But ordinary fathers rarely become global cultural heroes or change how orchestral music is received by the masses. In “Famous Father Girl,” Jamie Bernstein’s memoir of her father, conductor-composer Leonard Bernstein, we learn that she “longed to be like the ‘normal’ people we saw on TV,” despite loving the “raucous, confusing world” of her parents. At the center of this world stands her father, a compelling mix of intellect, warmth, charm, sexiness and immense energy. Seduction might have been his greatest talent, one countered by his daughter’s aptitude for truth-telling. Her memoir portrays a man whose weaponized ego fits perfectly into American celebrity culture, but it’s also a story of how his daughter survived that ego to become her own woman, even as she remains intent on keeping her father’s legacy alive.
Between 1943, when he made his conducting debut with the New York Philharmonic, and his death in 1990, Bernstein was never out of the public eye. But at home he’s not always a glamorous figure: Jamie remembers him sitting at the breakfast table smoking and farting. The constants of Jamie’s childhood were “a bluish haze of cigarette smoke,” the clink of late-afternoon ice cubes, household servants, word games, and frequent parties attended by artists and intellectuals. Everybody loved Lenny — as he was known to his friends and family — none more so than Jamie herself. Singing, playing and exchanging numerous hugs with him created a strong bond between them. But even her sunniest memories are tempered with shadows.
As Jamie moved from childhood into adulthood, navigating her father’s exhibitionist tendencies became a challenge. Jamie’s telling omits the yuck factor, so prominent in “Priestdaddy,” Patricia Lockwood’s recent memoir about her eccentric father, a priest by papal dispensation. Bernstein offers instead a one-size-fits-all explanation for her father’s exuberance: It was just the way he was. Describing a dinner with a Russian actor, for example, she writes that her father kissed her “fully on the lips, then [pushed] his tongue into my mouth. Daddy tried this tongue-kissing stunt on almost everyone, usually late at night, after much drinking (and possibly an orange pill).” Though his actions embarrassed and sometimes hurt her, she’s reluctant to fully consider their implications. At her 28th birthday party, before a group of people, Bernstein “gestured to a crease in his forehead and said to [Jamie,] ‘You see this line here that runs right down the middle? That’s the Line of Genius. You don’t have one.’ ” Assessing this humiliation, Jamie simply writes that “it did seem unusually mean.”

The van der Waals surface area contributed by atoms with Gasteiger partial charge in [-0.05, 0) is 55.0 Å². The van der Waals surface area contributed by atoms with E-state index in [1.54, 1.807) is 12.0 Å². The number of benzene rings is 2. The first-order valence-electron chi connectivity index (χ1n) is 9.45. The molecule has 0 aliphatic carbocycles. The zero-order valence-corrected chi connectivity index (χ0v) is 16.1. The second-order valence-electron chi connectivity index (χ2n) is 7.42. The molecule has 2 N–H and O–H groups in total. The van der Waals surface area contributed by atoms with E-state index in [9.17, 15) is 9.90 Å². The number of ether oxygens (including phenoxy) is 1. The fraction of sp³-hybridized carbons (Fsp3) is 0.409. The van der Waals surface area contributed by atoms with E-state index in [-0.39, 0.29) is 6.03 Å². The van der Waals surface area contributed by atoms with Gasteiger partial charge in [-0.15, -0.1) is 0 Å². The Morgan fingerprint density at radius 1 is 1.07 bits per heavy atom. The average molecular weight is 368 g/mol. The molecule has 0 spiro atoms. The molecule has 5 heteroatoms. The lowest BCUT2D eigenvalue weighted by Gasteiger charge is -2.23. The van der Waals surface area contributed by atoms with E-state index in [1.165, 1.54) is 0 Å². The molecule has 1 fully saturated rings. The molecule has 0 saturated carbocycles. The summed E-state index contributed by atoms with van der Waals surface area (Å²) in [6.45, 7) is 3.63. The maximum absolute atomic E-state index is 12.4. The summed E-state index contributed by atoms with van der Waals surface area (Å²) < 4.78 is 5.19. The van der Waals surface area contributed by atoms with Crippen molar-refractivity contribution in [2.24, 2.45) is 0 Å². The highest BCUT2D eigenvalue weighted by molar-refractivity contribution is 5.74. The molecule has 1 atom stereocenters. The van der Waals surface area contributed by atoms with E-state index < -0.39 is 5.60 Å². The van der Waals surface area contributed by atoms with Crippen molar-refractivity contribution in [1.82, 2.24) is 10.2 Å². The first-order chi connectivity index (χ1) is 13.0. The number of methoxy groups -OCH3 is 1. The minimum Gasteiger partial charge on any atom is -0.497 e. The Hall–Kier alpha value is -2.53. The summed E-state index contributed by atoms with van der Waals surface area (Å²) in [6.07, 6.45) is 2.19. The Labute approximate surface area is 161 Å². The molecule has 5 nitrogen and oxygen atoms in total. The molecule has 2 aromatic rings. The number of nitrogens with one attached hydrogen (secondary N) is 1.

Thinking more deeply about her father’s behavior might lead to unpleasant conclusions, and though Jamie denies there was any abuse, she writes that “it was hard not to feel my father’s sexuality. . . . Everybody felt it. Tricky stuff for a daughter.” She even writes that her father’s music would bring her to a “state of ecstasy,” something many of Bernstein’s audiences have experienced, though she acknowledges that, for her, “a subliminal discomfort” accompanied it.
Though we may wonder about Jamie’s generosity toward her father, her brother, Alexander, had no difficulty directly expressing how he felt about his father’s controlling nature. In Jamie’s account, during a party to celebrate Alexander’s graduation from Harvard, a school Bernstein insisted his son attend, guests found his diploma “impaled on the front door with a kitchen knife.” This is just one of many punchy details in the book that reveal the ugly reality of what Jamie calls “the Lenny Show.” There’s also the moment when Jamie’s mother, Felicia, forced a separation after one of Bernstein’s homosexual affairs became too visible. Across the dinner table, in “her biggest, scariest actress voice,” she tells her husband, “You’re going to die a lonely, bitter old queen.” When the affair ended, she took him back and “things were sort of back to normal.”
Jamie writes lovingly about her mother, an actress whose main function was being “Mrs. Maestro,” a job that entailed “a slow descent into a mute, existential despair.” Fun-loving but deeply depressed, Felicia self-medicated by chain-smoking and drinking, just like her husband. Jamie feared becoming like her mother, a woman dedicated to her husband at the expense of her own talent. This fear partly explains Jamie’s attempts to become “a rock star” with an album of her own songs. She never pulled this off, and given her admission that she has no musical “chops,” her efforts just feel silly, rather than brave or risky, though they do put some distance between her and her father.
Tentative as Jamie is about her father’s excesses, she is fiercer still in defending him. She explodes at Tom Wolfe’s treatment of her family in his article “Radical Chic,” which mocked the cocktail party/fundraiser her parents hosted for the Black Panthers in 1970. Felicia organized the event to raise money for families of jailed Panthers. Wolfe upbraids all who attended, especially the rich and famous. Though she was not at the party, Jamie remains enraged over Wolfe’s article and the damage it caused. She goes so far as to write, “It doesn’t seem like such a stretch to lay Mummy’s precipitous decline, and even demise, at the feet of Mr. Wolfe.”
“Famous Father Girl” is a good book that strives to keep Leonard Bernstein before the public eye. Short on psychological insight, it is long on love and acceptance: love for a father of boundless energy and acceptance of one who sometimes crossed boundaries a father shouldn’t cross. By preserving his legacy, Jamie honors her father as both a great talent and a complex human being.
Famous Father Girl
A Memoir of Growing Up Bernstein
By Jamie Bernstein
385 pp. $28.99